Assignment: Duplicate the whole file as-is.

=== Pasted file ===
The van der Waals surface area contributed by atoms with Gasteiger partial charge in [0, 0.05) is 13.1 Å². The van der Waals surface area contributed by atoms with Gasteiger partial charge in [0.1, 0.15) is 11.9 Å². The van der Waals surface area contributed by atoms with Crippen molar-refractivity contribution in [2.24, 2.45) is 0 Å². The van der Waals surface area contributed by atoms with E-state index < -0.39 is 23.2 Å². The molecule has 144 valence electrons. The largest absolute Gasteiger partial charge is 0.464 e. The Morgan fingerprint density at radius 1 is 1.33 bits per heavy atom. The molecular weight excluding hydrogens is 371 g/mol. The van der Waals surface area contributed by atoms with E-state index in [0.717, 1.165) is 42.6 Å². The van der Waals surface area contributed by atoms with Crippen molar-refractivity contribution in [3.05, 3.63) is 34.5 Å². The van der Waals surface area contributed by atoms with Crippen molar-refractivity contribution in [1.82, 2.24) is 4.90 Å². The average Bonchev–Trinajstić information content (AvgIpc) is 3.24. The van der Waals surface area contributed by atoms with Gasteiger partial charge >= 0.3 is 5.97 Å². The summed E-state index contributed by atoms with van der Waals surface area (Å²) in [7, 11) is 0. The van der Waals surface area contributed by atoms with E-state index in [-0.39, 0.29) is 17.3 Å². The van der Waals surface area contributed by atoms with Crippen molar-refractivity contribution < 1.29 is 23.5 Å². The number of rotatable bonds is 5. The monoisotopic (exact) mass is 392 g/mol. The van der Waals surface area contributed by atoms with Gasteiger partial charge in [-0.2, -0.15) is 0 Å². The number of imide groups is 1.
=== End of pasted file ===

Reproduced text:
The van der Waals surface area contributed by atoms with Gasteiger partial charge in [0, 0.05) is 13.1 Å². The van der Waals surface area contributed by atoms with Gasteiger partial charge in [0.1, 0.15) is 11.9 Å². The van der Waals surface area contributed by atoms with Crippen molar-refractivity contribution in [2.24, 2.45) is 0 Å². The van der Waals surface area contributed by atoms with E-state index < -0.39 is 23.2 Å². The molecule has 144 valence electrons. The largest absolute Gasteiger partial charge is 0.464 e. The Morgan fingerprint density at radius 1 is 1.33 bits per heavy atom. The molecular weight excluding hydrogens is 371 g/mol. The van der Waals surface area contributed by atoms with E-state index in [0.717, 1.165) is 42.6 Å². The van der Waals surface area contributed by atoms with Crippen molar-refractivity contribution in [3.05, 3.63) is 34.5 Å². The van der Waals surface area contributed by atoms with Crippen molar-refractivity contribution in [1.82, 2.24) is 4.90 Å². The average Bonchev–Trinajstić information content (AvgIpc) is 3.24. The van der Waals surface area contributed by atoms with Gasteiger partial charge >= 0.3 is 5.97 Å². The summed E-state index contributed by atoms with van der Waals surface area (Å²) in [7, 11) is 0. The van der Waals surface area contributed by atoms with E-state index in [-0.39, 0.29) is 17.3 Å². The van der Waals surface area contributed by atoms with Crippen molar-refractivity contribution < 1.29 is 23.5 Å². The number of rotatable bonds is 5. The monoisotopic (exact) mass is 392 g/mol. The van der Waals surface area contributed by atoms with Gasteiger partial charge in [-0.2, -0.15) is 0 Å². The number of imide groups is 1.